I was in search of a battery charger for a sealed lead-acid battery.
It's should have the following characteristics:

- usable for 110 and 230 V

- tolerate the fluctuations of the input voltage

- small and lightweight

- output voltage exactly 13.8 V with current limiting

After a long search I found a switching power supply that corresponded to my conceptions.
Unfortunately I do not found a dealer for a power supply with the desired output voltages.
Therefore I opened two power supplies with different output voltages and see over both of them.
There were only in each case two different resistors. The rest of the circuit was identical.
After some trials I determined that one could change easily the output voltage and the maximum output current by exchange of these resistors.
Hooray!

**Data**

The manufacturer Egston published the following data:

- Mainy (switched to N2EFSW3), **only old board design, see below**

- Input voltage: 90 to 264 V

- Weight: 115 g

- Output power: 12 W

- Models: 9 V/1.3 A, 12 V/1.0 A, 15 V/0.8 A, 24 V/0.5 A

**Note**

In the meantime the production was switched to the series N2EFSW3.
The part of the circuit board, which pointing to the 230 V connection has changed.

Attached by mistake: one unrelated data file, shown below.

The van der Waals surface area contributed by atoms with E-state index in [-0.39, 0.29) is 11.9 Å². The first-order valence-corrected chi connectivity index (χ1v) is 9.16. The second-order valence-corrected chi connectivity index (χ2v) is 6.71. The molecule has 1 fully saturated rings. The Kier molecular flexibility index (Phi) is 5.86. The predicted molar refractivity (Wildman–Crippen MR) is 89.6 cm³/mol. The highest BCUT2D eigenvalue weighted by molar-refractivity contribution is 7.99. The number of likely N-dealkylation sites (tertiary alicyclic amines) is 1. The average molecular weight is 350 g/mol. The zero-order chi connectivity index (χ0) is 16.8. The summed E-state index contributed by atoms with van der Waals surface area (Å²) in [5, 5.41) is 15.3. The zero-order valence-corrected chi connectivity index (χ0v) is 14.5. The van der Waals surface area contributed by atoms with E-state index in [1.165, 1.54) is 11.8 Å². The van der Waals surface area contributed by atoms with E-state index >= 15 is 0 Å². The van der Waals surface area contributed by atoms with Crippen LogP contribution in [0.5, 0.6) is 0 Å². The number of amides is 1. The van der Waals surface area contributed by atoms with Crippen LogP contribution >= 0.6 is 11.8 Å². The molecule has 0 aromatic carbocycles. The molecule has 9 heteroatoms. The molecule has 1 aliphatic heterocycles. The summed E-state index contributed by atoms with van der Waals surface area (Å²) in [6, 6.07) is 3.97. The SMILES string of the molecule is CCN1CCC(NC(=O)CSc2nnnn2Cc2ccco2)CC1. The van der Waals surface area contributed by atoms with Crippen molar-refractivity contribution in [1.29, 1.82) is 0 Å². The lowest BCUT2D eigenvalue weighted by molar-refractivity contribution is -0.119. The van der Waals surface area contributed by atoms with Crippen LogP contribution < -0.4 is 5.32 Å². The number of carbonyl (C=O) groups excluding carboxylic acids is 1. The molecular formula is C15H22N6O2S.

But the half of the board on which the modification must be made, is unchanged.

**Formulas**

Resting on the following formulas it is possible to tune in any voltage (between 9 and 24 V) and any maximum current (up to 1.3 A).
You should however always pay attention to the maximum power output of 12 W.

R_{U} = 1.8889 · U - 6.3333 with R_{U} in kΩ and U in V

R_{I} = 4.7667 · I + 0.1067 with R_{I} in kΩ and I in A

You don't have to calculate. There is an assistance.

**Modification**

Lever out carefully the Egston sign with a screwdriver.
Pull apart both chassis-halves.
The chassis-halves stuck together at the sides.
It's a hard work, but it's possible.
Change the marked resistors on the board according to your desires.
If a parallel connection of resistors necessary, then simple solder one above the other (as a sandwich).
Glue the chassis sides again together.
Finished!

PS. Instead of a fixed resistor for R_{U} you can solder also an adjustable one is usable.
The solder pads for it are there.

**Result**

For the modification I used a switching power supply for 15 V/0.8 A.
I used for R_{U} 3 resistors (68 kΩ, 68 kΩ, 47 kΩ) parallel and so I reached an output voltage of 13.8 V.
I have checked out different resistors for the current limiting, but use now again the original resistor with 3.92 kΩ for 0.8 A, which is sufficient for my purpose.